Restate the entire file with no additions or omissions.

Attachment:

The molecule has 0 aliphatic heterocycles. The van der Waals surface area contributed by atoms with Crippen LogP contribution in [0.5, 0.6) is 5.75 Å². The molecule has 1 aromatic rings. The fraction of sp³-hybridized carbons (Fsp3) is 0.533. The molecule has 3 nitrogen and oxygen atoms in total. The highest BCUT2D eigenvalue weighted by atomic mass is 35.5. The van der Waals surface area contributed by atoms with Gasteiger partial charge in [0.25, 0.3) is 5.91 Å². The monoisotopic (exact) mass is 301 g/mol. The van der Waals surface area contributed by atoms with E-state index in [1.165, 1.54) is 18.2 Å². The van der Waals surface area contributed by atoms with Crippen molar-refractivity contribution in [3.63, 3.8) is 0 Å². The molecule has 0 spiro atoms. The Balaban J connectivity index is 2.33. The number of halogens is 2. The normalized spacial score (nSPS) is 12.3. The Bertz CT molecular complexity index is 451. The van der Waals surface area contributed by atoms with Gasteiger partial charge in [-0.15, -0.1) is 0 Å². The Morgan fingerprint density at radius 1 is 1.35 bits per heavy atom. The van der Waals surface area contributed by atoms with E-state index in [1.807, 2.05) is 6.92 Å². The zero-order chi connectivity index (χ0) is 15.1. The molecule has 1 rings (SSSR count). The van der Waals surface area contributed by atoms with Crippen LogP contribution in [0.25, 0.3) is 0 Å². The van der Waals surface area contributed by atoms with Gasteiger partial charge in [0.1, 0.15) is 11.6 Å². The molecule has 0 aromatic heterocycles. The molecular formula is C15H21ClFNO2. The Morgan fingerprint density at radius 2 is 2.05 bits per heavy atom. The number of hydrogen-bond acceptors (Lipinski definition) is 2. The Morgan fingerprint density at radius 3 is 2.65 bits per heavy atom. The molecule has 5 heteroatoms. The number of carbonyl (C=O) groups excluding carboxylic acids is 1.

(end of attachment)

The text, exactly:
The molecule has 0 aliphatic heterocycles. The van der Waals surface area contributed by atoms with Crippen LogP contribution in [0.5, 0.6) is 5.75 Å². The molecule has 1 aromatic rings. The fraction of sp³-hybridized carbons (Fsp3) is 0.533. The molecule has 3 nitrogen and oxygen atoms in total. The highest BCUT2D eigenvalue weighted by atomic mass is 35.5. The van der Waals surface area contributed by atoms with Gasteiger partial charge in [0.25, 0.3) is 5.91 Å². The monoisotopic (exact) mass is 301 g/mol. The van der Waals surface area contributed by atoms with E-state index in [1.165, 1.54) is 18.2 Å². The van der Waals surface area contributed by atoms with Crippen molar-refractivity contribution in [3.63, 3.8) is 0 Å². The molecule has 0 spiro atoms. The Balaban J connectivity index is 2.33. The number of halogens is 2. The normalized spacial score (nSPS) is 12.3. The Bertz CT molecular complexity index is 451. The van der Waals surface area contributed by atoms with Gasteiger partial charge in [-0.15, -0.1) is 0 Å². The Morgan fingerprint density at radius 1 is 1.35 bits per heavy atom. The van der Waals surface area contributed by atoms with E-state index in [1.807, 2.05) is 6.92 Å². The zero-order chi connectivity index (χ0) is 15.1. The molecule has 1 rings (SSSR count). The van der Waals surface area contributed by atoms with Crippen LogP contribution in [0.25, 0.3) is 0 Å². The van der Waals surface area contributed by atoms with Gasteiger partial charge in [0.1, 0.15) is 11.6 Å². The molecule has 0 aromatic heterocycles. The molecular formula is C15H21ClFNO2. The Morgan fingerprint density at radius 2 is 2.05 bits per heavy atom. The number of hydrogen-bond acceptors (Lipinski definition) is 2. The Morgan fingerprint density at radius 3 is 2.65 bits per heavy atom. The molecule has 5 heteroatoms. The number of carbonyl (C=O) groups excluding carboxylic acids is 1.